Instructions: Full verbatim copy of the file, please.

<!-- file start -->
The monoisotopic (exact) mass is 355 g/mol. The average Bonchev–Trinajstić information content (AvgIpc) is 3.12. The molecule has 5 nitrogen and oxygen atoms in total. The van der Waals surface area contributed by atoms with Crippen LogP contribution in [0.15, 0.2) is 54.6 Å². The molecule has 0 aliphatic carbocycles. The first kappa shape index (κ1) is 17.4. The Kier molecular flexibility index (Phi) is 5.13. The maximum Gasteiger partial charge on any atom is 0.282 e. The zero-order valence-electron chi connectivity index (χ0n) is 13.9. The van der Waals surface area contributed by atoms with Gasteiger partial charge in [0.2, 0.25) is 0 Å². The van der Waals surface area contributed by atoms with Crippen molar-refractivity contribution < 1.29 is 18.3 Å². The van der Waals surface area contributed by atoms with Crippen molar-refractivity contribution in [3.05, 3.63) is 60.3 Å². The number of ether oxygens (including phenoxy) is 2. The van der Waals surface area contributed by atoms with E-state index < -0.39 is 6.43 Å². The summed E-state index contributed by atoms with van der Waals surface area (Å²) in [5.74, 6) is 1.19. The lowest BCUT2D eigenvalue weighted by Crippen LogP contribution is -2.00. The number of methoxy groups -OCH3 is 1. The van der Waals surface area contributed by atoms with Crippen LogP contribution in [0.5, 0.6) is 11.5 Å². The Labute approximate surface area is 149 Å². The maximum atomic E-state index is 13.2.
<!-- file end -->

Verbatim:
The monoisotopic (exact) mass is 355 g/mol. The average Bonchev–Trinajstić information content (AvgIpc) is 3.12. The molecule has 5 nitrogen and oxygen atoms in total. The van der Waals surface area contributed by atoms with Crippen LogP contribution in [0.15, 0.2) is 54.6 Å². The molecule has 0 aliphatic carbocycles. The first kappa shape index (κ1) is 17.4. The Kier molecular flexibility index (Phi) is 5.13. The maximum Gasteiger partial charge on any atom is 0.282 e. The zero-order valence-electron chi connectivity index (χ0n) is 13.9. The van der Waals surface area contributed by atoms with Gasteiger partial charge in [0.2, 0.25) is 0 Å². The van der Waals surface area contributed by atoms with Crippen molar-refractivity contribution < 1.29 is 18.3 Å². The van der Waals surface area contributed by atoms with Crippen molar-refractivity contribution in [3.05, 3.63) is 60.3 Å². The number of ether oxygens (including phenoxy) is 2. The van der Waals surface area contributed by atoms with E-state index < -0.39 is 6.43 Å². The summed E-state index contributed by atoms with van der Waals surface area (Å²) in [5.74, 6) is 1.19. The lowest BCUT2D eigenvalue weighted by Crippen LogP contribution is -2.00. The number of methoxy groups -OCH3 is 1. The van der Waals surface area contributed by atoms with Crippen LogP contribution in [0.5, 0.6) is 11.5 Å². The Labute approximate surface area is 149 Å². The maximum atomic E-state index is 13.2.